Thursday, 18 June 2015

Stop the noise!

Here is my servant whom I have chosen, the one I love, in whom I delight; I will put my Spirit upon him, and he will proclaim justice to the nations. He will not quarrel or cry out; no-one will hear his voice in the streets. Matthew 12:18-19.

One of the saddest features of our modern world is that it has become so noisy, so loud - the din of traffic, the sirens of police cars and ambulances, the thudding music belting out of peoples' radios, even from their head-phones on the bus or tube, voices raised in the streets in the early hours of the morning, sometimes in anger, sometimes in celebration.

No wonder the world seems to be going mad. It often seems that it's those who shout loudest who get their way. I confess I know next to nothing about the “Noise Abatement Society”, but I’m glad such an organisation exists. May it prosper!

These words of Matthew are taken straight from the Old Testament prophet Isaiah (42:1-4). They refer originally to a mysterious figure called "the servant of the Lord": mysterious, yes, in Isaiah's day, but the early Christians had no difficulty in applying them to Jesus.

And how true they are of him. There is no doubt that there were times when Jesus got angry, especially against hypocrisy, religious abuse and exploitation. But he was never a quarrelsome or argumentative kind of person. He didn't "do" aggression and confrontation, not at least until he was absolutely forced to it.

As a child I used to sing about "gentle Jesus, meek and mild...”, which sounds beautiful. But there can be a problem with those words - they can suggest that Jesus was weak, a bit spineless and wishy-washy.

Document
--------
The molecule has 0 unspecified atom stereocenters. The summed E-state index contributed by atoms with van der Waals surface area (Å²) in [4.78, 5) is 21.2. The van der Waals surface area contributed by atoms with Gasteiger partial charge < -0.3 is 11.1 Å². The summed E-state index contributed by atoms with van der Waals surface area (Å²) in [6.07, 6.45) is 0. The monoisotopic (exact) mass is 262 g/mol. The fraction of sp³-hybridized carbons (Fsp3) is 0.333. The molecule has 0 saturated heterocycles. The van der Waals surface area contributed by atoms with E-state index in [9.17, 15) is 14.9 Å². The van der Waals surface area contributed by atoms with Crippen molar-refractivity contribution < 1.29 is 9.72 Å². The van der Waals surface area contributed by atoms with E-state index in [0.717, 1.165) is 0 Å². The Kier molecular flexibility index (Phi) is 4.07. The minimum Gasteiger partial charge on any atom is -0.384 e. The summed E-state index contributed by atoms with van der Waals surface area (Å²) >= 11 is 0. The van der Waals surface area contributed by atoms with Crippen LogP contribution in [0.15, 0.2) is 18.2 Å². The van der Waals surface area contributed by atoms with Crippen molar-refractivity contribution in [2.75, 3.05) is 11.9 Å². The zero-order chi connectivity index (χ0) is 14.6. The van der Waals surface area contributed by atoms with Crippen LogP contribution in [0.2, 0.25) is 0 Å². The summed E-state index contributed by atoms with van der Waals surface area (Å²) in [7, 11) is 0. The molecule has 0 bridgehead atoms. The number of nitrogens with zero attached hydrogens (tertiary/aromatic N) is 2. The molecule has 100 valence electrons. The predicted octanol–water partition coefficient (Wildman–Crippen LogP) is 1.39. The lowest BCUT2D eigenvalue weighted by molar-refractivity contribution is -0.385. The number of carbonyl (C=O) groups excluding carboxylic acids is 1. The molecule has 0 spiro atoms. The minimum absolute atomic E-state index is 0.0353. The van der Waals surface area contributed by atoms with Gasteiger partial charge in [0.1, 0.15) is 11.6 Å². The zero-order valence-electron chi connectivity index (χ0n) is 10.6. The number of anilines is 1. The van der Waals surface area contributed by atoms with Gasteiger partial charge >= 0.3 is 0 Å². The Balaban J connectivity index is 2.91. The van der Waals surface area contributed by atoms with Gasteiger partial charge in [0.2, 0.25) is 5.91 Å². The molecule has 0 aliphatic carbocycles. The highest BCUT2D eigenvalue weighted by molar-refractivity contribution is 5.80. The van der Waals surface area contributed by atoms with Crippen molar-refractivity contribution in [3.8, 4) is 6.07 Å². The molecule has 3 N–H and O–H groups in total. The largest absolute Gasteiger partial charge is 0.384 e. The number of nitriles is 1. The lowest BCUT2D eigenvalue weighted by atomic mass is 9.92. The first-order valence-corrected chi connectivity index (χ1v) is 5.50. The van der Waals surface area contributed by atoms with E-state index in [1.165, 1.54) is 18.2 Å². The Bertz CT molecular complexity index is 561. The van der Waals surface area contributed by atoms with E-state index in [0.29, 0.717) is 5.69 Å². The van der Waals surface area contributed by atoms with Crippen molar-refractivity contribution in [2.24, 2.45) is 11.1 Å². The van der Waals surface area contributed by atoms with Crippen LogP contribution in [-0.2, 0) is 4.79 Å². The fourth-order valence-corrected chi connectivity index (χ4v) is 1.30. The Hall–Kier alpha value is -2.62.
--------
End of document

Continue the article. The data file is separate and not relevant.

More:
But of course meekness is very different from weakness. If you aim to be meek - that is, truly self-effacing, refusing to insist always on your own rights, preferring to listen to the voices of others first - if you aim to be truly meek in that sense, you do in fact need to be a very strong person.

When Jesus was before his accusers, just hours ahead of the crucifixion, we read that he chose to keep silent (Matthew 27:14). Given that he was being lied about, shouted at, mocked and abused, that took some backbone, didn't it? His quiet manner was a sign of deep inner strength.

"He will not quarrel or cry out. No-one will hear his voice in the streets". How do we measure up to this?

There are, perhaps, two main types of noisiness. Some of us just have loud voices and always want to be heard. We drown other people out. That's bad enough. But combine that with the noisiness that comes from being aggressive, argumentative and quarrelsome, and it's far worse.

There's a great saying in Proverbs 15:1: "A gentle answer turns away wrath" - or, as The Message puts it, "A gentle response defuses anger". That's well worth pondering. The verse, though, has a sting in the tail: "... but a harsh word stirs up anger". Mmm - haven't we all found out sometimes the bitter truth of that?

(Have you recently dipped into Proverbs, by the way? "Life coaches” and counsellors are all the rage these days, and I don't say we don't need them. But so many of our problems could be solved by meditating on the words of this ancient book. Why not give Proverbs a try?)

God speaks in Psalm 46: "Be still, and know that I am God". Time to turn off the television? to stop talking and start listening? to calm down and allow space for peace?

Dear Father in heaven, please forgive me for the times I have added to the world's noise and tension, its anger and hostility, by failing to "be still". Please help me to be a peacemaker, like Jesus, in every sense of that word. Amen.

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